Food prepared with love actually does taste better. I hope you enjoy these recipes and that you and your family have a wonderful Thanksgiving!

Sausage Stuffing

  1. Take 1 lb of Italian sausage out of casing and fry in a heavy pan, chopping into bits.
  2. Chop and cook 1 onion and 1 bunch of celery in 1 stick of butter until veggies are soft (you can buy them chopped too).
  3. Add to cooked onion/celery:
  • 1 bag of bread cubes
  • 1 tsp of Poultry Seasoning
  •  ¼ cup of fresh parsley
  • Salt/Pepper
  • Cooked Sausage

4.  Gradually add about 2 cups of chicken broth and stir until moistened.

5.  Place in baking dish.  You can refrigerate for 1-2 days.  Heat on 350 for 30 minutes (add additional broth if needed).

Cranberry Pear Relish

1)  Bring 1 ½ cups of sugar and ½ cup of water to a boil for 5 minutes.

2)  Add the following:

  • 1 bag of cranberries (12 oz)
    2 peeled and diced pears (or canned)
    1 small can of mandarin oranges (optional)
    ½ TSP of allspice and ½ TSP of cinnamon

3)  Stir and continue cooking until thick like jam (about 15 minutes).  Press and “pop” all the cranberries.
4)  Cover and refrigerate for a few hours or days.

Don’t forget to prepare a timeline of tasks to be done to ensure that everything is HOT and ready to serve at the same time – the biggest challenge!

Grilled Turkey Breast, Honey Roasted Carrots and Sweet Potatoes, Crunchy Salad

Food Shapes Character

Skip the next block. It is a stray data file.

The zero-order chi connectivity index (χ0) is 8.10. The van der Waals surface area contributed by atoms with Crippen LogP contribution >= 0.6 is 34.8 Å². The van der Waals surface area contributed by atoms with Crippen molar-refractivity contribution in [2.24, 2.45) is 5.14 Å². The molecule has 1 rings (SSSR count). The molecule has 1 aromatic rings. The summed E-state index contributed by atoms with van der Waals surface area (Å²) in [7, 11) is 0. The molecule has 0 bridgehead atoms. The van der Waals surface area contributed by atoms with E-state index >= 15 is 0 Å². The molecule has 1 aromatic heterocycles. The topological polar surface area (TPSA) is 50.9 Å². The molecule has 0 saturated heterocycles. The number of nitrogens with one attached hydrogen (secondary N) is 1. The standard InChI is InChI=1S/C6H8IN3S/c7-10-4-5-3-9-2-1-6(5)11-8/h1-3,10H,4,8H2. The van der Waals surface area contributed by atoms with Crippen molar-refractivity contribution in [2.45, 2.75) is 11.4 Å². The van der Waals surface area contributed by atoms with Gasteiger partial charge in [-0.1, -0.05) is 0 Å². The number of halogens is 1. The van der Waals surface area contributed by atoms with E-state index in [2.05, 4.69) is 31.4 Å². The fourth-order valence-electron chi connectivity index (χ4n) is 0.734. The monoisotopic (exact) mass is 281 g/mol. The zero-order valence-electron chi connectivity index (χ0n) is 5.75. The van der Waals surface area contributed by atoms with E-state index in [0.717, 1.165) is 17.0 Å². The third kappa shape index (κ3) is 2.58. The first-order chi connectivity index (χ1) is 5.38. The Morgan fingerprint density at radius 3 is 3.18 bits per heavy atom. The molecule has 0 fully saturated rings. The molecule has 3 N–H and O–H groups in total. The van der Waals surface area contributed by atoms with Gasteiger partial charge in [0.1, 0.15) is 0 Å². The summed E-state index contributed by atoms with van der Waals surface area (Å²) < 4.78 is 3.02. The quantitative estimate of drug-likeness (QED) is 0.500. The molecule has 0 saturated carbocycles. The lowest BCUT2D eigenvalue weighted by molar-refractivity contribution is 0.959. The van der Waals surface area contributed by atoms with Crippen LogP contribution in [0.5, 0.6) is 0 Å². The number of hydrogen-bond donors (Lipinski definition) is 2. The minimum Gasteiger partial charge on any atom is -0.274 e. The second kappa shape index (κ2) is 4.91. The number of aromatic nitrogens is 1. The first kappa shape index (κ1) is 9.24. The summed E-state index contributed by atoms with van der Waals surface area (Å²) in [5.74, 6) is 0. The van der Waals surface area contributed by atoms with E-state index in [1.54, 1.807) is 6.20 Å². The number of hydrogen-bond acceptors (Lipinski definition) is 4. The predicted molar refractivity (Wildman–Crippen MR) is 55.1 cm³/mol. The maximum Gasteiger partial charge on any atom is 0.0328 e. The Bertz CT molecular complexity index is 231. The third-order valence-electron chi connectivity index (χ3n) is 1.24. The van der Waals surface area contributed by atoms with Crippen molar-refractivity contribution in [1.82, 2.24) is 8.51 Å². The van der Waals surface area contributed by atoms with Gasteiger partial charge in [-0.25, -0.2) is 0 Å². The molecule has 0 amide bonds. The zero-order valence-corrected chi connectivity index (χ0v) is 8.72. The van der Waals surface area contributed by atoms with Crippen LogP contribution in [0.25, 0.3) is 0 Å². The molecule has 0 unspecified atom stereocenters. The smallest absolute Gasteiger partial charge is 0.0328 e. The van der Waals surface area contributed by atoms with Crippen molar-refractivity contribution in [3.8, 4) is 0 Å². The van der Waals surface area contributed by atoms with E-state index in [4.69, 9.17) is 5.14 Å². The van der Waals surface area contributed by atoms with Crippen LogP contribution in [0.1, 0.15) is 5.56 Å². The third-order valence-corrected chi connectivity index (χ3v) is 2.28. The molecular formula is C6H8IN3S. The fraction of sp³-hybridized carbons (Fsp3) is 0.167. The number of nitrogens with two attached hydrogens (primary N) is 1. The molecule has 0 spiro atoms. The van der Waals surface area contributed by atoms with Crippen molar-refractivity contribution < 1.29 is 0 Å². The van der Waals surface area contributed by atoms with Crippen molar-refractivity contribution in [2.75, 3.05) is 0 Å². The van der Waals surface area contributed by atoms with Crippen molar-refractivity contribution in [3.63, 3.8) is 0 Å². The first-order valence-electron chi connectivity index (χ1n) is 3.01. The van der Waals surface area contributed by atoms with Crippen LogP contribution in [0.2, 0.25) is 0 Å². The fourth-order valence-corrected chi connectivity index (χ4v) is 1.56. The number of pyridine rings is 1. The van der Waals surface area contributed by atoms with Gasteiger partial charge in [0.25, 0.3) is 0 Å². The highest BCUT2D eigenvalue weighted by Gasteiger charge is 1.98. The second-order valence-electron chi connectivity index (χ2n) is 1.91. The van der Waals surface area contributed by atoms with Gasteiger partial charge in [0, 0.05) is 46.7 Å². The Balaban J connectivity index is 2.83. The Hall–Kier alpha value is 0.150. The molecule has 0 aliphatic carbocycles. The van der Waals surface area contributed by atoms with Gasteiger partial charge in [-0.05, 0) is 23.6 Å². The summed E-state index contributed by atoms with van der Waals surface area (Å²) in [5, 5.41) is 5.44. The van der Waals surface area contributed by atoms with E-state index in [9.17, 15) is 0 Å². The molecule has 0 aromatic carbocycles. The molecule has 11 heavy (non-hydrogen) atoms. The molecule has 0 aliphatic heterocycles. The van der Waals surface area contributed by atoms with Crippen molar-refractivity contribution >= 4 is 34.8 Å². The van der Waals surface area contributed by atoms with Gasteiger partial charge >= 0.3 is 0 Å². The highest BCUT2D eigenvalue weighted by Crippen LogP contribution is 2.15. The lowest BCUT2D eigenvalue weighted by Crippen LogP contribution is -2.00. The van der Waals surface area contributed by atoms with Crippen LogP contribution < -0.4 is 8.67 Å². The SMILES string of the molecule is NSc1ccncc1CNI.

What traditions were important to you as a child?  What traditions are important to you as a parent?  Whenever it’s somebody’s birthday or Mother’s/Father’s Day or just any random Sunday night, my local family, “the core” (that’s my sister, her kids, my dad, my husband and our kids) will enjoy a nice sit-down dinner.  On special occasions, we all watch, joke and laugh as the guest of honor opens all their cards (some hand-made by the kids) and opens their presents.

I truly enjoy watching my children say grace, eat (of course the family dinner) and listen to the conversations at the table.  As they mature, it’s fun to watch them interject their own opinions or comments into the exchange.  They don’t know it yet, but these nights are just as character-forming (if not more) as the college they select or the job they choose.  Now I do know that these dinners give my children confidence and shape their character but what I don’t know is how much of the dinner conversation they will actually remember – I can only hope for the best.